And then I’ll come home from work and listen to Ella tell me that Abby went to the grocery store and bought strawberries, and Abby painted a blue picture, and Abby Abby Abby. This dog is my little girl’s heroine, most beloved animal in the world and maybe her best friend. No matter how many people Abby bites when Ella pulls her tail or squeezes her ears (which we strongly discourage) she barely winces. And then I’ll walk into the garage (Abby’s solitary confinement), and that nasty dog will grab that stinking old scrap of fleece and prance around, and swing that big ol’ butt and whip that tail.

h1

The reality of life

January 9, 2007

The reality of life

May 17, 2006

It’s twelve-thirty in the morning. I’ve spent the past hour going over in my mind my wife’s death, as she lay beside me, warm and soft, and very much alive. I’ve reviewed her final moments, her final few breaths. They won’t be in a hospital, not if I can help it. They will be at home, in her beautiful sleigh bed, its mahogany warmth curling around her, nestled in her pillowy down duvet. Where should our daughter be? Should she be beside her, snug against her breast, as close as she could physically be to the one thing in her world that has most signified love and life? Or would it be more appropriate for her not to be there, but at one of my wife’s friend’s, playing with our friend’s children, removed from her mother’s struggle to avoid dieing and be left with remembrances, though they may be vague as she grows older, of her mother’s very vibrant life? Where will I be? Will I be strong enough, emotionally put-together enough, to be close by? Will I have to be far removed, insulated physically and, with a few valium, chemically?

Trish, my wife, is not dying, not in the sense of an impending doom, not in a way that wouldn’t naturally and slowly exhaust her life in another forty-five or so years. She is the epitome of health, very seldom sick and never complaining of an ailment even if she is ill. But she’s fourty-ish, and a week ago she went to have a mammogram.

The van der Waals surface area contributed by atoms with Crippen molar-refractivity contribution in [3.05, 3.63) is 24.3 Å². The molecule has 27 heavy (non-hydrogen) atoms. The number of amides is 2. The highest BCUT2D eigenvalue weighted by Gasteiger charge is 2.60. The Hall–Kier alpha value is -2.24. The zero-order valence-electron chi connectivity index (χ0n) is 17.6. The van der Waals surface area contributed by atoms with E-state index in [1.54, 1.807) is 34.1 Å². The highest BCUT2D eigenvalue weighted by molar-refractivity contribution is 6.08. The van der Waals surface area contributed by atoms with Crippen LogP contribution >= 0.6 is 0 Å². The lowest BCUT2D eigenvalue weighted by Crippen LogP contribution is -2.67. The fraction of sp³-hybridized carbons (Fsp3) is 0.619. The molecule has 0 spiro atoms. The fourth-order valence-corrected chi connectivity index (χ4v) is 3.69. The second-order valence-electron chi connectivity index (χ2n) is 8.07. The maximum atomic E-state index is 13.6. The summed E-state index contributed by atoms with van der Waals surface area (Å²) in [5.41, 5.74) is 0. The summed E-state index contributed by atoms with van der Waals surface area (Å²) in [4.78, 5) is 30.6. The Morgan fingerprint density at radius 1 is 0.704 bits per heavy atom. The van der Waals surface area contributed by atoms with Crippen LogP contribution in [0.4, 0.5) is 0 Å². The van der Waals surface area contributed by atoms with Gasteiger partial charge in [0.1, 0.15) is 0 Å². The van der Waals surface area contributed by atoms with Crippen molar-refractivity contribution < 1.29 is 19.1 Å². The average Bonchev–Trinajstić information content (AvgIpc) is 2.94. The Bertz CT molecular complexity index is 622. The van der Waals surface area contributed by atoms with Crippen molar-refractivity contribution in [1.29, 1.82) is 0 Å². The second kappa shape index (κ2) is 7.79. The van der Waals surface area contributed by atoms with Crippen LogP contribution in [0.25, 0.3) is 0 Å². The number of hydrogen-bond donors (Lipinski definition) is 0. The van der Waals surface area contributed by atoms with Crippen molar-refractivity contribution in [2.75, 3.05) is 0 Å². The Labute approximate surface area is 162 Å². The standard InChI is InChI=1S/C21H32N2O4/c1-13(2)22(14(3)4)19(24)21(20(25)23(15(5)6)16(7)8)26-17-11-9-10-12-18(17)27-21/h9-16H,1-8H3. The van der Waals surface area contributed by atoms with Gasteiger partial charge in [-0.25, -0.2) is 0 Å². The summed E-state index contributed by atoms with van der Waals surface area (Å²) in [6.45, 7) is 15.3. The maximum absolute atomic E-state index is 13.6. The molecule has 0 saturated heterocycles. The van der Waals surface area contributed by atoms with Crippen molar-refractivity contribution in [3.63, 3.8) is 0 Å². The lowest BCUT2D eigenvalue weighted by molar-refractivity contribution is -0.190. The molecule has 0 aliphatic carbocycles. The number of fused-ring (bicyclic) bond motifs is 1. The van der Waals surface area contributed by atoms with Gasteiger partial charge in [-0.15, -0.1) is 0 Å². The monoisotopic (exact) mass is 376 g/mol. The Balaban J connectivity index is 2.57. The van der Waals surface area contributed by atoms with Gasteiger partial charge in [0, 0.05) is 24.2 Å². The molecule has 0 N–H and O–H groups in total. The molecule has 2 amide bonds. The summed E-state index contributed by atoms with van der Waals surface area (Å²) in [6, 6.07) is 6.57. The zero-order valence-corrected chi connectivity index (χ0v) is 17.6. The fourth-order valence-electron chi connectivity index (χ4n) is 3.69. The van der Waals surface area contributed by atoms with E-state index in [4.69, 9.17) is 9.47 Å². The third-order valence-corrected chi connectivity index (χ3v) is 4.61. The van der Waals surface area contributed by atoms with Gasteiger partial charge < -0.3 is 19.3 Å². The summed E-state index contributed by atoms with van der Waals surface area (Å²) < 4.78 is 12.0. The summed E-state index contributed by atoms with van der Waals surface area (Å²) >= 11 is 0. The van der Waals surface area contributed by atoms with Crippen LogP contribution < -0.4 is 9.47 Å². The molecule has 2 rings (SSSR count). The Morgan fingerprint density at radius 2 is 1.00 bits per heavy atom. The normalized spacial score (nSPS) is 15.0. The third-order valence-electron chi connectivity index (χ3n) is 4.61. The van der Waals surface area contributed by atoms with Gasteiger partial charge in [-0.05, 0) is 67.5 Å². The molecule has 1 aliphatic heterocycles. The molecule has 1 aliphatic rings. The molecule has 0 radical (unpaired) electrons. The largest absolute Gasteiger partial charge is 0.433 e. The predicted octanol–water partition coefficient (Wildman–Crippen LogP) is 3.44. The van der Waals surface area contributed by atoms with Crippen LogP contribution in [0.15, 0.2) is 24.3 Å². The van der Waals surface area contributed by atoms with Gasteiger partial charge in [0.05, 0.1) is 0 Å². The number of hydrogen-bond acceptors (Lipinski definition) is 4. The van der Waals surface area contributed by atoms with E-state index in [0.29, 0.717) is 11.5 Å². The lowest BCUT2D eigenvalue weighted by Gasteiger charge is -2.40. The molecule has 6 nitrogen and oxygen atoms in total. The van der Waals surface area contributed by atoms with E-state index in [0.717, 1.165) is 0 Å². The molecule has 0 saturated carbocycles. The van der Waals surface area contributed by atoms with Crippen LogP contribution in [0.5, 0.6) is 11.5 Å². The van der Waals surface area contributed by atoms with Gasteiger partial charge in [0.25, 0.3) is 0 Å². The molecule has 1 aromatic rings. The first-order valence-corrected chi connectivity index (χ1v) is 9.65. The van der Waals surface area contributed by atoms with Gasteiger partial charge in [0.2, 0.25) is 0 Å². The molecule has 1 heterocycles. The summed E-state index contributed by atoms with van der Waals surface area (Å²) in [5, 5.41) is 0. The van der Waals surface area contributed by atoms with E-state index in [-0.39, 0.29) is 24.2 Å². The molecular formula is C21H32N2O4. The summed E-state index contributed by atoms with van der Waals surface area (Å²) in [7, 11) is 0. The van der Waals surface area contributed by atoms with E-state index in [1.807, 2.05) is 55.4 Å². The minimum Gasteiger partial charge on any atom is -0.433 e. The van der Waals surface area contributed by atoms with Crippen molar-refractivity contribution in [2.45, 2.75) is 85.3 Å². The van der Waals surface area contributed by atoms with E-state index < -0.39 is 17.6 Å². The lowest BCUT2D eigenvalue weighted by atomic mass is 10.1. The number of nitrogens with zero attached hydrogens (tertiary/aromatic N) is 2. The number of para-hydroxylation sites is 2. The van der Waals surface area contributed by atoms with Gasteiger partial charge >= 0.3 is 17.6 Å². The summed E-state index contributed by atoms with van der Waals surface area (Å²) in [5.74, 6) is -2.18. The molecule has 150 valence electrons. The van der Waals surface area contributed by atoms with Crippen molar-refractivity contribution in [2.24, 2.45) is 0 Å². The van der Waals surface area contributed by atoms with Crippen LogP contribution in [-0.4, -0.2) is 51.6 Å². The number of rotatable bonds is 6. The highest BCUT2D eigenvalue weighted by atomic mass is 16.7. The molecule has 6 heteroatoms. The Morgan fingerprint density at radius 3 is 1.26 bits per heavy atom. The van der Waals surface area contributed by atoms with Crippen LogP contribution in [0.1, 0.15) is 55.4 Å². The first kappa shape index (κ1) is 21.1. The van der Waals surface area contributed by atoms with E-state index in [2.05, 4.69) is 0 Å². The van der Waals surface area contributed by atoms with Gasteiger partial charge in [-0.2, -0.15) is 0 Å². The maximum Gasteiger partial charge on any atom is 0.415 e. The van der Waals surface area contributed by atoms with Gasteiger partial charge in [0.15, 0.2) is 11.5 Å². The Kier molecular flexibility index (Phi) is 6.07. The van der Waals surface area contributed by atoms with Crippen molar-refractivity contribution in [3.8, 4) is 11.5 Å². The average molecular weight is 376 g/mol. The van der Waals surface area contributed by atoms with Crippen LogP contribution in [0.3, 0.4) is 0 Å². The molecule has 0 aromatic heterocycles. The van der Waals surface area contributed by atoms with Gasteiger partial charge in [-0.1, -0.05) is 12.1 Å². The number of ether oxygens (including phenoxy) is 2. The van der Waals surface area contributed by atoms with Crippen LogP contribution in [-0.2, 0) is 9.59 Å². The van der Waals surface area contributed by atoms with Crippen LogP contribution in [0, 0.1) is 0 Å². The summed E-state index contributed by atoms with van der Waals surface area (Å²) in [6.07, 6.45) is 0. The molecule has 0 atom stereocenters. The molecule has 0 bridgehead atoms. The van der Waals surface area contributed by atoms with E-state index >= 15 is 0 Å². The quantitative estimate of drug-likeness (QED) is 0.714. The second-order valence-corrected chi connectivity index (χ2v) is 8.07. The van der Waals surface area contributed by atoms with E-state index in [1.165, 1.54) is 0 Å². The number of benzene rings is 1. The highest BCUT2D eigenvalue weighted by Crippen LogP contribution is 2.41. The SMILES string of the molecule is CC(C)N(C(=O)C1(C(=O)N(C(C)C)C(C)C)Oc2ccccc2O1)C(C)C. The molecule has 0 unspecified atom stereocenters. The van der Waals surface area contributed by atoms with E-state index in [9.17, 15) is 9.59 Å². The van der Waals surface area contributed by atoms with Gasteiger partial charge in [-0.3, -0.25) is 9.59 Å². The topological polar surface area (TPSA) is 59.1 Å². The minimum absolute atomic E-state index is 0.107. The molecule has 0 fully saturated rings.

She dreaded the procedure, the indignity of having a stranger cup and shape her breast into a cold, mechanized, painful eye, scanning her for signs of physical failure, cellular invasions against which she is largely unable to defend herself, and utterly, and perhaps blissfully, ignorant of. Until that machination of man’s inquisition suggested otherwise.

I was home from work that day and we — our daughter, Trish, who is eighteen months old, and I — dropped Trish off in front of the hospital. We waved goodbye and went to Home Depot to kill time. When we returned, the radiologist had finished early and Trish was waiting for us. It had not been too uncomfortable; the clinic had a new machine and the technician was kind. But there was a lump, a cluster of calcium that the digital camera detected. It was probably nothing. Benign lumps are not that uncommon in women, and the new highly sensitive imaging devices detect the smallest distortions, often leading to unnecessary, but still worrisome, false positives, things that need to be checked out through what medicine calls “invasive” procedures. Trish hadn’t felt a lump. She’s a nurse, has been for twenty-two years. She knows her body well, and takes good care of it. I’ve worked in or around major academic medical centers for eleven years, as a newspaper reporter and in public relations. We both were aware of the commonality of diagnostic anomalies.

Today, the clinic called. The lump needs to be biopsied. Trish called me at work to tell me. She sounded worried. She’s known several women who have had breast cancer. My own brother’s wife battled the disease a few years ago. But in plenty of women, calcium deposits are normal and harmless. Lumps are benign. I reminded her of this. “Yeah,” she said. “Angela has had to have these biopsied many times.” But she wasn’t thinking of her best friend, or other women she knew who didn’t have cancer. She was, uncharacteristically, thinking of herself, and she was afraid. Trish is usually a very positive person. It’s me who worries, who stays awake nights fretting over insignificant details about work or whether or not we should paint the den. The clinic could take the biopsy Monday morning, almost a whole week away, she said. Trish awoke from a nap, and Trish ended the call.